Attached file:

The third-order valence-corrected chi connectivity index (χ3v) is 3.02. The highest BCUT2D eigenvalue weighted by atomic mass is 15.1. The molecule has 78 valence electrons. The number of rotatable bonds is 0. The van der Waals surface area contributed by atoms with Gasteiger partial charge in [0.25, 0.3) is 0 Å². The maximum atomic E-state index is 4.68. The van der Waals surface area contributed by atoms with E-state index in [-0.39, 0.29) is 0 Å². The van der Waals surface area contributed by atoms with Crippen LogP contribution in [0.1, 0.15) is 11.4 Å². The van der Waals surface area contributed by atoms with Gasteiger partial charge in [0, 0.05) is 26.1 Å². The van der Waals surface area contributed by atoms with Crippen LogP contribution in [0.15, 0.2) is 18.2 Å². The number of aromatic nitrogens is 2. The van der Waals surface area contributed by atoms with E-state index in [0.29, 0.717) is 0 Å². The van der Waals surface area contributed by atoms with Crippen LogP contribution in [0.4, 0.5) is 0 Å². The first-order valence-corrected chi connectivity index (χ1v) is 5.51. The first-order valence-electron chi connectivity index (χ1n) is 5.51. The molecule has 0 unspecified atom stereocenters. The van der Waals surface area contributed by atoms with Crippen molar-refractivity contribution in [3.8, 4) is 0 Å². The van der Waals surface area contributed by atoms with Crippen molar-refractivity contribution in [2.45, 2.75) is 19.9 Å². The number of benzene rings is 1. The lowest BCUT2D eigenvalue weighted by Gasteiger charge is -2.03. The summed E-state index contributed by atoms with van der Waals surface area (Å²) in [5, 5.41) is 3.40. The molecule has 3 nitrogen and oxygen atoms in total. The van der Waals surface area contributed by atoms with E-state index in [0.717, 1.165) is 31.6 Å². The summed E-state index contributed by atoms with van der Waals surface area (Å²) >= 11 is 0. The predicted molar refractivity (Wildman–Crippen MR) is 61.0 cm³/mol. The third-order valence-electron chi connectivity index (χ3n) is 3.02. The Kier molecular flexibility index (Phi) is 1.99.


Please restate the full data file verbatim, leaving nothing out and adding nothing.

The third-order valence-corrected chi connectivity index (χ3v) is 3.02. The highest BCUT2D eigenvalue weighted by atomic mass is 15.1. The molecule has 78 valence electrons. The number of rotatable bonds is 0. The van der Waals surface area contributed by atoms with Gasteiger partial charge in [0.25, 0.3) is 0 Å². The maximum atomic E-state index is 4.68. The van der Waals surface area contributed by atoms with E-state index in [-0.39, 0.29) is 0 Å². The van der Waals surface area contributed by atoms with Crippen LogP contribution in [0.1, 0.15) is 11.4 Å². The van der Waals surface area contributed by atoms with Gasteiger partial charge in [0, 0.05) is 26.1 Å². The van der Waals surface area contributed by atoms with Crippen LogP contribution in [0.15, 0.2) is 18.2 Å². The number of aromatic nitrogens is 2. The van der Waals surface area contributed by atoms with E-state index in [0.29, 0.717) is 0 Å². The van der Waals surface area contributed by atoms with Crippen LogP contribution in [0.4, 0.5) is 0 Å². The first-order valence-corrected chi connectivity index (χ1v) is 5.51. The first-order valence-electron chi connectivity index (χ1n) is 5.51. The molecule has 0 unspecified atom stereocenters. The van der Waals surface area contributed by atoms with Crippen molar-refractivity contribution in [3.8, 4) is 0 Å². The van der Waals surface area contributed by atoms with Crippen molar-refractivity contribution in [2.45, 2.75) is 19.9 Å². The number of benzene rings is 1. The lowest BCUT2D eigenvalue weighted by Gasteiger charge is -2.03. The summed E-state index contributed by atoms with van der Waals surface area (Å²) in [5, 5.41) is 3.40. The molecule has 3 nitrogen and oxygen atoms in total. The van der Waals surface area contributed by atoms with E-state index in [0.717, 1.165) is 31.6 Å². The summed E-state index contributed by atoms with van der Waals surface area (Å²) >= 11 is 0. The predicted molar refractivity (Wildman–Crippen MR) is 61.0 cm³/mol. The third-order valence-electron chi connectivity index (χ3n) is 3.02. The Kier molecular flexibility index (Phi) is 1.99.